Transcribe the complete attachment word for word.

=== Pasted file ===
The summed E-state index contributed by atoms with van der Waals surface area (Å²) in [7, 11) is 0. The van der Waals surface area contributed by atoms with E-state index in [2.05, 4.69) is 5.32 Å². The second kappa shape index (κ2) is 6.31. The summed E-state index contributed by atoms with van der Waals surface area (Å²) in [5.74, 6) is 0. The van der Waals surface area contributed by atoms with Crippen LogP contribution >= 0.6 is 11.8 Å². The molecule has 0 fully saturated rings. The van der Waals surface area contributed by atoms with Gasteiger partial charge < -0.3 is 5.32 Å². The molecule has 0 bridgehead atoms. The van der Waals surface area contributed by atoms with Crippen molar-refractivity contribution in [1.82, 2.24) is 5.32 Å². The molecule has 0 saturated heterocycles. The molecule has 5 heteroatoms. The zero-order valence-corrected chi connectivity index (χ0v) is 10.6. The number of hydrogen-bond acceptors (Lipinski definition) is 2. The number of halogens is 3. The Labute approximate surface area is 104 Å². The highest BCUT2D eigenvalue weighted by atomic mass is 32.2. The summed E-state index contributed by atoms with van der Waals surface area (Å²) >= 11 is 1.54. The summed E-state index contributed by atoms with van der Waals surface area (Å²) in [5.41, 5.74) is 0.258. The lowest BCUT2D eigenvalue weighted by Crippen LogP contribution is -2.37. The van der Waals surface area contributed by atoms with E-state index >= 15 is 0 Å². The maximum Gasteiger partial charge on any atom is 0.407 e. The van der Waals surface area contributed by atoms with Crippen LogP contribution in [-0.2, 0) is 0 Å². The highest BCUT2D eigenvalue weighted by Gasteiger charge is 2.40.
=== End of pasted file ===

The summed E-state index contributed by atoms with van der Waals surface area (Å²) in [7, 11) is 0. The van der Waals surface area contributed by atoms with E-state index in [2.05, 4.69) is 5.32 Å². The second kappa shape index (κ2) is 6.31. The summed E-state index contributed by atoms with van der Waals surface area (Å²) in [5.74, 6) is 0. The van der Waals surface area contributed by atoms with Crippen LogP contribution >= 0.6 is 11.8 Å². The molecule has 0 fully saturated rings. The van der Waals surface area contributed by atoms with Gasteiger partial charge < -0.3 is 5.32 Å². The molecule has 0 bridgehead atoms. The van der Waals surface area contributed by atoms with Crippen molar-refractivity contribution in [1.82, 2.24) is 5.32 Å². The molecule has 0 saturated heterocycles. The molecule has 5 heteroatoms. The zero-order valence-corrected chi connectivity index (χ0v) is 10.6. The number of hydrogen-bond acceptors (Lipinski definition) is 2. The number of halogens is 3. The Labute approximate surface area is 104 Å². The highest BCUT2D eigenvalue weighted by atomic mass is 32.2. The summed E-state index contributed by atoms with van der Waals surface area (Å²) >= 11 is 1.54. The summed E-state index contributed by atoms with van der Waals surface area (Å²) in [5.41, 5.74) is 0.258. The lowest BCUT2D eigenvalue weighted by Crippen LogP contribution is -2.37. The van der Waals surface area contributed by atoms with E-state index >= 15 is 0 Å². The maximum Gasteiger partial charge on any atom is 0.407 e. The van der Waals surface area contributed by atoms with Crippen LogP contribution in [-0.2, 0) is 0 Å². The highest BCUT2D eigenvalue weighted by Gasteiger charge is 2.40.